Law & the Courts

Garland, Gorsuch, and a Tale of Two Charts

President Obama introduces Judge Garland at the White House, March 16, 2016. (Reuters photo: Kevin Lamarque)
NYT: Obama’s nominee was a centrist, but Trump’s is a wingnut.

It didn’t matter that Judge Neil Gorsuch was a highly respected jurist or that his stature as a leading conservative intellectual legal thinker made him a natural successor to the late Justice Antonin Scalia. The growing number of Democrats who are determined to not so much oppose the Trump presidency as “resist” it wasted no time blasting Gorsuch as “anti-woman” and a tool of the corporate class. In doing so, the party base made it clear to Senate Democrats that nothing less than a battle to the death to stop his nomination would be considered acceptable. But in case there was any doubt about the duty of Democrats to oppose Gorsuch in spite of his impressive qualifications, it was removed by the graphic and accompanying article that the Times placed at the top of its home page almost as soon as President Trump announced the nomination.

Based on “President-elect Trump and His Possible Justices,” a study by Washington University in St. Louis, the Times chart analyzes Gorsuch’s legal history as being to the right of every justice on the current court with the exception of Justice Clarence Thomas. Indeed, it asserted that he was more conservative in his opinions than Justice Scalia. The Times quoted the study’s authors as predicting that Trump’s nominee, if confirmed, would seek to “limit gay rights, uphold restrictions on abortion and invalidate affirmative action programs.” Those are fighting words for the Left and enough to ensure that even red-state Democrats up for reelection in 2018 should fear the reaction from their party’s grassroots if they were inclined to oppose a filibuster, let alone vote to confirm Gorsuch.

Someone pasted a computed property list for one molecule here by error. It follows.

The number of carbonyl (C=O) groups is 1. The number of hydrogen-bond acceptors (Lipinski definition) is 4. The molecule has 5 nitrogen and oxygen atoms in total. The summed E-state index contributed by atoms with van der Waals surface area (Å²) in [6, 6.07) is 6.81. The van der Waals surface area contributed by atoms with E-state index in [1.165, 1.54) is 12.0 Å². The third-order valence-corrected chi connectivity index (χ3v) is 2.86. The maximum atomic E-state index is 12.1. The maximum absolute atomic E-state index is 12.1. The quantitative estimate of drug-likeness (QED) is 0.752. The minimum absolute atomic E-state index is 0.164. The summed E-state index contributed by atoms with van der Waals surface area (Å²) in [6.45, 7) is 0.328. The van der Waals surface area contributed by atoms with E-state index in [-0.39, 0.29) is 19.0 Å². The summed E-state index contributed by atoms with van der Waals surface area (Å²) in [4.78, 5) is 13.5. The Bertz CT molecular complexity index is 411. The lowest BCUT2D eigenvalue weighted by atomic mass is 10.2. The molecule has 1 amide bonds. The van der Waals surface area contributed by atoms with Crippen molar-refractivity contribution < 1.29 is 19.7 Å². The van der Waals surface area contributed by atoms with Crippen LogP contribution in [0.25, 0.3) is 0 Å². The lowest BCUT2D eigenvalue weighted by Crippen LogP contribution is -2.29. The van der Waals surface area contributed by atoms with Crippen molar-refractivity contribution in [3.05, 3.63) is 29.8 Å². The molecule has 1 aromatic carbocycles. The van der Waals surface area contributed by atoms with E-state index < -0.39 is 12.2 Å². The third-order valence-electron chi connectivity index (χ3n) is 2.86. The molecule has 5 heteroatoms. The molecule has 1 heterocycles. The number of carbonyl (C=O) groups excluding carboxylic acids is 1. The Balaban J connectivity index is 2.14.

But Times readers with long memories should recall a similar chart published last March after President Obama nominated Judge Merrick Garland for the same seat.